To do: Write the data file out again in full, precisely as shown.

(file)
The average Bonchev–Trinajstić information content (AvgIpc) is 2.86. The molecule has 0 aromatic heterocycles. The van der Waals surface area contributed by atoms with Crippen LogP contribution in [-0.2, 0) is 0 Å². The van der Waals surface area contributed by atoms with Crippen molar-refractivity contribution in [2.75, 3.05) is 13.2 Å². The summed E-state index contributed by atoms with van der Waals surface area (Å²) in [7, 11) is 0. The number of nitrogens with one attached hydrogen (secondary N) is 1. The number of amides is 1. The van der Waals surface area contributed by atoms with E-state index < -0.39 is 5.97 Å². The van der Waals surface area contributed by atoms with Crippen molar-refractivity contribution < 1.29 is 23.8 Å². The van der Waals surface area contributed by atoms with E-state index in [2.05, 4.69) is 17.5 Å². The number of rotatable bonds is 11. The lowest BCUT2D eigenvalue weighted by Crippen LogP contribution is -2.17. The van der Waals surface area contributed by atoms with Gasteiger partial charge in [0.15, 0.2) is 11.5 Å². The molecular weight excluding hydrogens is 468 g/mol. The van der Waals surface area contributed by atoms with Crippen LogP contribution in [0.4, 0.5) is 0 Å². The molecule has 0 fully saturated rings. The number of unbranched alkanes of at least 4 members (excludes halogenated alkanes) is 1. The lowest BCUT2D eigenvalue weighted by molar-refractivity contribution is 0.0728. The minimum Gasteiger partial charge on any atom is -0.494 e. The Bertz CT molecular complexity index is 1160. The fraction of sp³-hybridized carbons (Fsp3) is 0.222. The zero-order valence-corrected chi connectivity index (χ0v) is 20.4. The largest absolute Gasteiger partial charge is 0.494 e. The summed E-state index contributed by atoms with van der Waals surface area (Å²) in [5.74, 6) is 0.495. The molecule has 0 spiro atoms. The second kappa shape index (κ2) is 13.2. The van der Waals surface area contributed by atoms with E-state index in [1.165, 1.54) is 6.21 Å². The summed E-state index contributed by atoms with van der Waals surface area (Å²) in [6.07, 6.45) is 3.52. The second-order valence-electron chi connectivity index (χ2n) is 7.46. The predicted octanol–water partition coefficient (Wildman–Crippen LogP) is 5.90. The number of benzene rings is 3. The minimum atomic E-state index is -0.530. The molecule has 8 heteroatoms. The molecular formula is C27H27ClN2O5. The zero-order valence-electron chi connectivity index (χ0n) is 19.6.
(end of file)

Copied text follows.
The average Bonchev–Trinajstić information content (AvgIpc) is 2.86. The molecule has 0 aromatic heterocycles. The van der Waals surface area contributed by atoms with Crippen LogP contribution in [-0.2, 0) is 0 Å². The van der Waals surface area contributed by atoms with Crippen molar-refractivity contribution in [2.75, 3.05) is 13.2 Å². The summed E-state index contributed by atoms with van der Waals surface area (Å²) in [7, 11) is 0. The number of nitrogens with one attached hydrogen (secondary N) is 1. The number of amides is 1. The van der Waals surface area contributed by atoms with E-state index < -0.39 is 5.97 Å². The van der Waals surface area contributed by atoms with Crippen molar-refractivity contribution < 1.29 is 23.8 Å². The van der Waals surface area contributed by atoms with E-state index in [2.05, 4.69) is 17.5 Å². The number of rotatable bonds is 11. The lowest BCUT2D eigenvalue weighted by Crippen LogP contribution is -2.17. The van der Waals surface area contributed by atoms with Gasteiger partial charge in [0.15, 0.2) is 11.5 Å². The molecular weight excluding hydrogens is 468 g/mol. The van der Waals surface area contributed by atoms with Crippen LogP contribution in [0.4, 0.5) is 0 Å². The molecule has 0 fully saturated rings. The number of unbranched alkanes of at least 4 members (excludes halogenated alkanes) is 1. The lowest BCUT2D eigenvalue weighted by molar-refractivity contribution is 0.0728. The minimum Gasteiger partial charge on any atom is -0.494 e. The Bertz CT molecular complexity index is 1160. The fraction of sp³-hybridized carbons (Fsp3) is 0.222. The zero-order valence-corrected chi connectivity index (χ0v) is 20.4. The largest absolute Gasteiger partial charge is 0.494 e. The summed E-state index contributed by atoms with van der Waals surface area (Å²) in [5.74, 6) is 0.495. The molecule has 0 spiro atoms. The second kappa shape index (κ2) is 13.2. The van der Waals surface area contributed by atoms with E-state index in [1.165, 1.54) is 6.21 Å². The summed E-state index contributed by atoms with van der Waals surface area (Å²) in [6.07, 6.45) is 3.52. The second-order valence-electron chi connectivity index (χ2n) is 7.46. The predicted octanol–water partition coefficient (Wildman–Crippen LogP) is 5.90. The number of benzene rings is 3. The minimum atomic E-state index is -0.530. The molecule has 8 heteroatoms. The molecular formula is C27H27ClN2O5. The zero-order valence-electron chi connectivity index (χ0n) is 19.6.